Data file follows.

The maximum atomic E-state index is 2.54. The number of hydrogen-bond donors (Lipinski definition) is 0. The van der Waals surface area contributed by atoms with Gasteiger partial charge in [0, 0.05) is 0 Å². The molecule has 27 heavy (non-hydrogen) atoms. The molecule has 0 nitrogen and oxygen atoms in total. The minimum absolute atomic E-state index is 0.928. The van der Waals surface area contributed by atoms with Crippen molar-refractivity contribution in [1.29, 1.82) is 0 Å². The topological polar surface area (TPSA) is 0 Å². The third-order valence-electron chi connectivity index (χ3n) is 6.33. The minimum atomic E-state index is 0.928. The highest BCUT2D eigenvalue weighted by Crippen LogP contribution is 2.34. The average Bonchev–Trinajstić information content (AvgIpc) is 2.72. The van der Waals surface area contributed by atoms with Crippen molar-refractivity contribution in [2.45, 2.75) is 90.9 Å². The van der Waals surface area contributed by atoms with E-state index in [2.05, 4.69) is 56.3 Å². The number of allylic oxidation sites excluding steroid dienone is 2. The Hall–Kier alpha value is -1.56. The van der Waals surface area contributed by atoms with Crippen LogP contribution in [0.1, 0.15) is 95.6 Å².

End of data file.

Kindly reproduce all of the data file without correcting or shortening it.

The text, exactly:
The maximum atomic E-state index is 2.54. The number of hydrogen-bond donors (Lipinski definition) is 0. The van der Waals surface area contributed by atoms with Gasteiger partial charge in [0, 0.05) is 0 Å². The molecule has 27 heavy (non-hydrogen) atoms. The molecule has 0 nitrogen and oxygen atoms in total. The minimum absolute atomic E-state index is 0.928. The van der Waals surface area contributed by atoms with Crippen molar-refractivity contribution in [1.29, 1.82) is 0 Å². The topological polar surface area (TPSA) is 0 Å². The third-order valence-electron chi connectivity index (χ3n) is 6.33. The minimum atomic E-state index is 0.928. The highest BCUT2D eigenvalue weighted by Crippen LogP contribution is 2.34. The average Bonchev–Trinajstić information content (AvgIpc) is 2.72. The van der Waals surface area contributed by atoms with Crippen molar-refractivity contribution in [2.45, 2.75) is 90.9 Å². The van der Waals surface area contributed by atoms with E-state index in [2.05, 4.69) is 56.3 Å². The number of allylic oxidation sites excluding steroid dienone is 2. The Hall–Kier alpha value is -1.56. The van der Waals surface area contributed by atoms with Crippen LogP contribution in [0.1, 0.15) is 95.6 Å².